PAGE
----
Had Golovkin increased the pace of his fighting to 100 percent capacity, I think there’s no doubt that Canelo was seized up like an old car and coasted to the side of the road, needing assistance to get him towed away. I’m talking about Canelo’s trainers Eddy and Chepo Reynoso needing to either throw a white towel into the ring to save him or else he’d end up on the canvas, staring at the lights the way Amir Khan did in his fight against the redheaded Mexican star.

Luckily for Canelo, Golovkin didn’t up the pace to 100 percent. He stayed right at 50 percent, and this barely allowed Canelo to survive on his feet in a TOTALLY EXHAUSTED state. There’s no question that Canelo had lost the fight in a real sense. Canelo obviously lose the fight in the minds of 2 of the Nevada State Athletic Commission assigned judges, Trella and Byrd, but he’d lost the fight as clear as day in the eyes of the boxing public. That’s what matters. Canelo lost and he was seen as the loser, and he’s STILL seen as the lower of that fight.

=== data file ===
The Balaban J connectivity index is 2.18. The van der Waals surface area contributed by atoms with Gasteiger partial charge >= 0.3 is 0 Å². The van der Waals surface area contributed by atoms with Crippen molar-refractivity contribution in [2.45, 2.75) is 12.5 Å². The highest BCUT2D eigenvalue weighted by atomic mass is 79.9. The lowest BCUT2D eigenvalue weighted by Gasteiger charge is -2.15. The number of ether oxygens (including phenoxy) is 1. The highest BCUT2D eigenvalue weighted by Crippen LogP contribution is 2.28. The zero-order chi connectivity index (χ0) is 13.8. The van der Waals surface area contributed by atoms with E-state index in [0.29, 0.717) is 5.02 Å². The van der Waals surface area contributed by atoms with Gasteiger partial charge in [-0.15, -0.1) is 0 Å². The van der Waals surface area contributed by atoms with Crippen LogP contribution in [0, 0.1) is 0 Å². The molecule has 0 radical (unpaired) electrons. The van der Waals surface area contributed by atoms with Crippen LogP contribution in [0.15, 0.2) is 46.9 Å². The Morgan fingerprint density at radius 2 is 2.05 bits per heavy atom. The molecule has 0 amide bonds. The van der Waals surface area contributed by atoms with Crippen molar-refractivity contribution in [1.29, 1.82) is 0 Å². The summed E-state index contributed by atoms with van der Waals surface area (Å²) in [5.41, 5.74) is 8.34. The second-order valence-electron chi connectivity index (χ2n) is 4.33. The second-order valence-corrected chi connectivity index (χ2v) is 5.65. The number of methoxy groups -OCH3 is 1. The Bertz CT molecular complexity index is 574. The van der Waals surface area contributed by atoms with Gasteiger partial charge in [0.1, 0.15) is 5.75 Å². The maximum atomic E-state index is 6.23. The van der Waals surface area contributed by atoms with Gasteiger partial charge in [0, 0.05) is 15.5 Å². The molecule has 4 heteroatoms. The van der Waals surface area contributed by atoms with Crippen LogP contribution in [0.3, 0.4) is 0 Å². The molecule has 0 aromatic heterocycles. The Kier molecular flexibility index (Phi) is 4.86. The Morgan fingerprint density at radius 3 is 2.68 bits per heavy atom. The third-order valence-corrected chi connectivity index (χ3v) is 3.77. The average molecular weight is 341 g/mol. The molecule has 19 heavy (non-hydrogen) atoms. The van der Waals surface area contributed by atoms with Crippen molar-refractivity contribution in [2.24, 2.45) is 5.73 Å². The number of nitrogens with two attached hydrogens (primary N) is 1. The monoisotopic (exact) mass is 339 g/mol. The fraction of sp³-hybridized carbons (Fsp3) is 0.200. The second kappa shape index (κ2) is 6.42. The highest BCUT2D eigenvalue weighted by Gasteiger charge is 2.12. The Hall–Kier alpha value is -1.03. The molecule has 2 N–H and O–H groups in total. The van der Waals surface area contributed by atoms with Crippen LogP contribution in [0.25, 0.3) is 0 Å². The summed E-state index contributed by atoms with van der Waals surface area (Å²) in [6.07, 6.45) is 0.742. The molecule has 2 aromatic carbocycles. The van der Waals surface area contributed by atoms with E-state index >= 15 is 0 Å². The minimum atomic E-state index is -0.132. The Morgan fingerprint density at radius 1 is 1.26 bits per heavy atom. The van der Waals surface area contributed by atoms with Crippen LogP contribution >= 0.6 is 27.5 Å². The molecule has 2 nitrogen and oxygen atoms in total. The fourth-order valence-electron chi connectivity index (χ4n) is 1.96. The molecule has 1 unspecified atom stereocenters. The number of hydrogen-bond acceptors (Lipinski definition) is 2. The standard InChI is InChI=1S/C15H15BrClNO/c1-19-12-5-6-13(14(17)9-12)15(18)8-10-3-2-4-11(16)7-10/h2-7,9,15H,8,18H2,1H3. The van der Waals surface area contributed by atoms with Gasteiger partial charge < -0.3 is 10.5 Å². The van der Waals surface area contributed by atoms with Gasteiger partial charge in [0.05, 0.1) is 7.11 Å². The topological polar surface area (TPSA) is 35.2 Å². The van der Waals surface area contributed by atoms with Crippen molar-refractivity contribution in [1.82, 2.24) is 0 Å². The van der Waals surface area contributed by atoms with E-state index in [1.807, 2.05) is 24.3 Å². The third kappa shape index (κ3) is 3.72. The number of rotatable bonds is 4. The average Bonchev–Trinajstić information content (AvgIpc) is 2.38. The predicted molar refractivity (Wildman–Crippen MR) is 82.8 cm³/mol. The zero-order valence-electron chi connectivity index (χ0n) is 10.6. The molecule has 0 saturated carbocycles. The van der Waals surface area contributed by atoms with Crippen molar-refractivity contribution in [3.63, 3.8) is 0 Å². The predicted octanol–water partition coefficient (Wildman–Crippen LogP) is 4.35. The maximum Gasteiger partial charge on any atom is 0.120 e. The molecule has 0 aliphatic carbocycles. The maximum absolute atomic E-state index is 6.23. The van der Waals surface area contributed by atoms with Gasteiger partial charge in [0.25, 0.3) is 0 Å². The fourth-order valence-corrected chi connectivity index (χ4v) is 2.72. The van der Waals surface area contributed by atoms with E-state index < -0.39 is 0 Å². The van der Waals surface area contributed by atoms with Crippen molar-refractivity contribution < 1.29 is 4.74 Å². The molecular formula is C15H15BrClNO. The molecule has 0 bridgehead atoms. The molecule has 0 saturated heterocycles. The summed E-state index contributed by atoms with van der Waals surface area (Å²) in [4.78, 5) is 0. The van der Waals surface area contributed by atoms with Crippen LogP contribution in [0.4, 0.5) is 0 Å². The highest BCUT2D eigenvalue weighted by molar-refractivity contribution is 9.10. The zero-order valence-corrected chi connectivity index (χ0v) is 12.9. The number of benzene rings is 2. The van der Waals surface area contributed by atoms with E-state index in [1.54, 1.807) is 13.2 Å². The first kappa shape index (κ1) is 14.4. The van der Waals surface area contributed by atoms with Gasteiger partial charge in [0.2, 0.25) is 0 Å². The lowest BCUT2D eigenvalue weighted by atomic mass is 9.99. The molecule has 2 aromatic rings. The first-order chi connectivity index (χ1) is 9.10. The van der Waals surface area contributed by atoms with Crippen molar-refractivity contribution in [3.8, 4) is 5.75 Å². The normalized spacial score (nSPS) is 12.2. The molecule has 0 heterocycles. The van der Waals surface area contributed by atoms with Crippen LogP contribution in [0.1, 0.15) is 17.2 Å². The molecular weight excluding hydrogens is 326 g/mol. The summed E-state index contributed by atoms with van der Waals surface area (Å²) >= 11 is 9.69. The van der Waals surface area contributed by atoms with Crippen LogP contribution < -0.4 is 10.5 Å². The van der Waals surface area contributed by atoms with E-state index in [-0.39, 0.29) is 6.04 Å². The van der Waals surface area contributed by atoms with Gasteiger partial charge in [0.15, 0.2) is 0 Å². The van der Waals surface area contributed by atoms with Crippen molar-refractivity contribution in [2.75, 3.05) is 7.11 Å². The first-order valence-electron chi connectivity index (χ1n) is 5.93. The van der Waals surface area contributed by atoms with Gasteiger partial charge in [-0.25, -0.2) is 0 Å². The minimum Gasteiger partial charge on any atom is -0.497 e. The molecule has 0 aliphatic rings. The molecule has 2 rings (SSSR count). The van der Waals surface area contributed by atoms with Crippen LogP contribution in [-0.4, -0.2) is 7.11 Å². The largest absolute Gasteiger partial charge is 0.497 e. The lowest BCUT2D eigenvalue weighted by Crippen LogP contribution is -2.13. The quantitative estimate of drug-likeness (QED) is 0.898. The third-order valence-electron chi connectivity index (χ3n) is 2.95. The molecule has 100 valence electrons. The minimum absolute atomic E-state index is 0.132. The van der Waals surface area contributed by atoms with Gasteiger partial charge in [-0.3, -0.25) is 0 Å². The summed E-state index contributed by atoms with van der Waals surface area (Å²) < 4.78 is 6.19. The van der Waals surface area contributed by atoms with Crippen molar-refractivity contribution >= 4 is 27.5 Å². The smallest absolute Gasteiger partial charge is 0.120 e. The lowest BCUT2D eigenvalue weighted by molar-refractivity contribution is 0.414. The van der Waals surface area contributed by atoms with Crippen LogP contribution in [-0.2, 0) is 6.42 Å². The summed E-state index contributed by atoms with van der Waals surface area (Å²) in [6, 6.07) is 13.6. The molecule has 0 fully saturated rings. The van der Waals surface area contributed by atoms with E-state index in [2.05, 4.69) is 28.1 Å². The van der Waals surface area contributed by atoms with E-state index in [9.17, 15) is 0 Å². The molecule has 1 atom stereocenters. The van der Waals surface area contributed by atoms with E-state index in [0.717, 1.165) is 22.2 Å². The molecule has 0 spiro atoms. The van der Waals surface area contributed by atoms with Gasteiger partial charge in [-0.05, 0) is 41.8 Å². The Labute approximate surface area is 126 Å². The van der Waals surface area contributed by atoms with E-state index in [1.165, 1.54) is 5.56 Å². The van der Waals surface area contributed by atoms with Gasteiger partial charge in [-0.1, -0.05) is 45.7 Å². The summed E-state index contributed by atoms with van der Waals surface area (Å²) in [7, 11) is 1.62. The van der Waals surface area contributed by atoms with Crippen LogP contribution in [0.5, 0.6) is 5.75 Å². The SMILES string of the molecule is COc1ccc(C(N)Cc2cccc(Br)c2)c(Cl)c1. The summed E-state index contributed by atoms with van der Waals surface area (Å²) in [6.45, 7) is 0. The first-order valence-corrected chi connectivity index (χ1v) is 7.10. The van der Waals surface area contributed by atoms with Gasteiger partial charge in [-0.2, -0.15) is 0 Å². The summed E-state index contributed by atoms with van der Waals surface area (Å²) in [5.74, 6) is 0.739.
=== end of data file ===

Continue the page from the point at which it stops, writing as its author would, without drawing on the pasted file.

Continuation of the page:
Can the 27-year-old Canelo improve his stamina before the GGG rematch

We’ve seen the video Canelo posted of him on his a bicycle riding slowly on a long road, trying to improve his poor stamina. This is supposed to be Canelo’s attempt at improving his horrible stamina for the Golovkin rematch, and it’s clear he doesn’t know what he’s doing. As a former 100, 200 and 400 meter sprinter, it’s obvious that Canelo is going about improving his poor stamina the wrong way. He’s not going to fix his stamina by riding a bicycle slowly on a long road. The only way for Canelo to increase his stamina is to do wind sprints, and fast paced runs. He’s not going to help his stamina by riding a bicycle. That’s a waste of time in my view.

Canelo is going to end up in the same boat as he was the last time he fought GGG by gassing out after 1 minute of each round, and then looking to rest on the ropes for the last 2 minutes of each round. I think the difference is there’s likely going to be better judging for the rematch, and they’re going to give Canelo another 12 round draw if he’s just stalling out the rounds in the last 2 minutes of each round. I do think Canelo improve his stamina if he had a professional track coach that could get off the bike and take him over to the track to run him. I just don’t see that happening.